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Research Article

Structural Extremes in a Cretaceous Dinosaur

  • Paul C. Sereno mail,

    To whom correspondence should be addressed. E-mail: dinosaur@uchicago.edu

    Affiliation: Department of Organismal Biology and Anatomy, University of Chicago, Chicago, Illinois, United States of America

    X
  • Jeffrey A. Wilson,

    Affiliation: Museum of Paleontology and Department of Geological Sciences, University of Michigan, Ann Arbor, Michigan, United States of America

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  • Lawrence M. Witmer,

    Affiliation: Department of Biomedical Sciences, College of Osteopathic Medicine, Ohio University, Athens, Ohio, United States of America

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  • John A. Whitlock,

    Affiliation: Museum of Paleontology and Department of Geological Sciences, University of Michigan, Ann Arbor, Michigan, United States of America

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  • Abdoulaye Maga,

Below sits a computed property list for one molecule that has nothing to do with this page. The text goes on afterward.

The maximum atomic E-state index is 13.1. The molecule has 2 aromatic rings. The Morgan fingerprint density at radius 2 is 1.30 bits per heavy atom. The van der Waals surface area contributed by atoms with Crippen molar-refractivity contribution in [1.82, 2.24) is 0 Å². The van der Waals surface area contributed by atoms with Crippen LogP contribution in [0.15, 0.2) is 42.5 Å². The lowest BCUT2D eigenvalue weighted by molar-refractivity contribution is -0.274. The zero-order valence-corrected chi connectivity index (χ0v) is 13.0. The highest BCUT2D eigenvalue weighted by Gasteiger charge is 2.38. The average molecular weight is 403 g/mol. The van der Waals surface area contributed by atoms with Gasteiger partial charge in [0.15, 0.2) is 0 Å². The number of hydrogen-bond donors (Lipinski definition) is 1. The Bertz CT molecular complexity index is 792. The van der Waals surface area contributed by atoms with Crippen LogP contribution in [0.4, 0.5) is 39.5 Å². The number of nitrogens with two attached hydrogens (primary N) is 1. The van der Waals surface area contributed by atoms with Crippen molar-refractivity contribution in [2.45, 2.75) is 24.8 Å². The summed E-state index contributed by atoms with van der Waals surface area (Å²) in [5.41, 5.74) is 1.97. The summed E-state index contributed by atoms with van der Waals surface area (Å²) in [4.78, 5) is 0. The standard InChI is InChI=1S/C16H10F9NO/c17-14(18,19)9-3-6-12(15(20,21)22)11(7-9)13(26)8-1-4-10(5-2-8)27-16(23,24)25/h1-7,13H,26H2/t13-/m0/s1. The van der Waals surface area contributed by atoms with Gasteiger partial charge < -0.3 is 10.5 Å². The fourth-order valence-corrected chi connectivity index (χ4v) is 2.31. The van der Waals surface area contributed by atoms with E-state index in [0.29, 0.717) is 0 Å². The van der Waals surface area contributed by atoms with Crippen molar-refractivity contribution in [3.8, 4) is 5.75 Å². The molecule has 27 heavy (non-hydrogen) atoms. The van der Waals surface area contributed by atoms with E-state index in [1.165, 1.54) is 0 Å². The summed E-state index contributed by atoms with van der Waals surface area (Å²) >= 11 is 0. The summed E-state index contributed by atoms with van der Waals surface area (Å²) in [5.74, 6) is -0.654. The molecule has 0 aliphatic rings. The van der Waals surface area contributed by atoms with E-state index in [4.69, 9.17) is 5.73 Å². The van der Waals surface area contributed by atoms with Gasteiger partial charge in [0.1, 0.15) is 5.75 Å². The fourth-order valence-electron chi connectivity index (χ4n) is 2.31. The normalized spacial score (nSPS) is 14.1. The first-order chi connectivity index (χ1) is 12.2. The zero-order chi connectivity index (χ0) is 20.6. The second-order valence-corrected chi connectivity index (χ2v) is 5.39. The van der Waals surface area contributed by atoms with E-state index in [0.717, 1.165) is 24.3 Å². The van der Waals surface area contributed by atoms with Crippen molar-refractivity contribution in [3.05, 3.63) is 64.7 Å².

Affiliation: Institute for Human Science, University of Niamey, Niamey, Republic of Niger

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  • Oumarou Ide,

    Affiliation: Institute for Human Science, University of Niamey, Niamey, Republic of Niger

    X
  • Timothy A. Rowe

    Affiliation: Jackson School of Geological Sciences, The University of Texas at Austin, Austin, Texas, United States of America

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  • Published: November 21, 2007
  • DOI: 10.1371/journal.pone.0001230
  • Published in PLOS ONE

Reader Comments (5)

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Cretaceous "cow"

Posted by Ken_Carpenter on 16 Nov 2007 at 02:37 GMT

I am extremely pleased to see this much awaited paper finally published, especially in an open access journal. The article discusses what can only be described as a truly weird skull. To call Nigersaurus a "cow of the Mesozoic" is accurate since its broad muzzle is clearly an adaptation for cropping low vegetation near the ground.

Kenneth Carpenter, Ph.D.
Curator of Vertebrate Paleontology
Denver Museum of Nature & Science


RE: Cretaceous "cow"

Dinosaur1 replied to Ken_Carpenter on 30 Apr 2008 at 08:00 GMT

Thanks for the comments. The structure of the muzzle and the clues to head orientation from the inner ear do suggest ground-level foraging----something we have tended to overlook given the fixation that such "bottom" feeding is for grass during the Cenozoic.
It alsso generated a little heat from those who prefer reconstructing feeding function as an envelope, based on the maximum swing of a headless neck. Attacching the skull, I think, is a good idea.